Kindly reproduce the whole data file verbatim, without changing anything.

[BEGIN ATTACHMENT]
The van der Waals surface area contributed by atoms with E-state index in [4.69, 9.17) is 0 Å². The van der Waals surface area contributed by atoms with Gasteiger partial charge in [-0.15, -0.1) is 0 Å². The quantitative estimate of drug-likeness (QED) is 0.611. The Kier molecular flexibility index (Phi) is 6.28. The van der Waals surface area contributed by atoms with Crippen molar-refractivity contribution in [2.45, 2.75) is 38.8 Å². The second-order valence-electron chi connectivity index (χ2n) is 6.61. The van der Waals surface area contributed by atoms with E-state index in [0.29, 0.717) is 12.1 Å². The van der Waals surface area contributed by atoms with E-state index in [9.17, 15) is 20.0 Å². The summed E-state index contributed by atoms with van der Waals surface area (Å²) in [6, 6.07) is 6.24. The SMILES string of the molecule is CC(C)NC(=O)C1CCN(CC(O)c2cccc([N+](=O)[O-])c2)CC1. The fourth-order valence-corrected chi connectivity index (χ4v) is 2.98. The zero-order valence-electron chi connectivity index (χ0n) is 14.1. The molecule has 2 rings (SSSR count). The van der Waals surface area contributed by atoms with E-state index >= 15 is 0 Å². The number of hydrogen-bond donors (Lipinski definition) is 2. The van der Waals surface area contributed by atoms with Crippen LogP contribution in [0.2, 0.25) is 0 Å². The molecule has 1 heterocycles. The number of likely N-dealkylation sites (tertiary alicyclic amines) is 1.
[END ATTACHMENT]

The van der Waals surface area contributed by atoms with E-state index in [4.69, 9.17) is 0 Å². The van der Waals surface area contributed by atoms with Gasteiger partial charge in [-0.15, -0.1) is 0 Å². The quantitative estimate of drug-likeness (QED) is 0.611. The Kier molecular flexibility index (Phi) is 6.28. The van der Waals surface area contributed by atoms with Crippen molar-refractivity contribution in [2.45, 2.75) is 38.8 Å². The second-order valence-electron chi connectivity index (χ2n) is 6.61. The van der Waals surface area contributed by atoms with E-state index in [0.29, 0.717) is 12.1 Å². The van der Waals surface area contributed by atoms with E-state index in [9.17, 15) is 20.0 Å². The summed E-state index contributed by atoms with van der Waals surface area (Å²) in [6, 6.07) is 6.24. The SMILES string of the molecule is CC(C)NC(=O)C1CCN(CC(O)c2cccc([N+](=O)[O-])c2)CC1. The fourth-order valence-corrected chi connectivity index (χ4v) is 2.98. The zero-order valence-electron chi connectivity index (χ0n) is 14.1. The molecule has 2 rings (SSSR count). The van der Waals surface area contributed by atoms with E-state index >= 15 is 0 Å². The number of hydrogen-bond donors (Lipinski definition) is 2. The van der Waals surface area contributed by atoms with Crippen LogP contribution in [0.2, 0.25) is 0 Å². The molecule has 1 heterocycles. The number of likely N-dealkylation sites (tertiary alicyclic amines) is 1.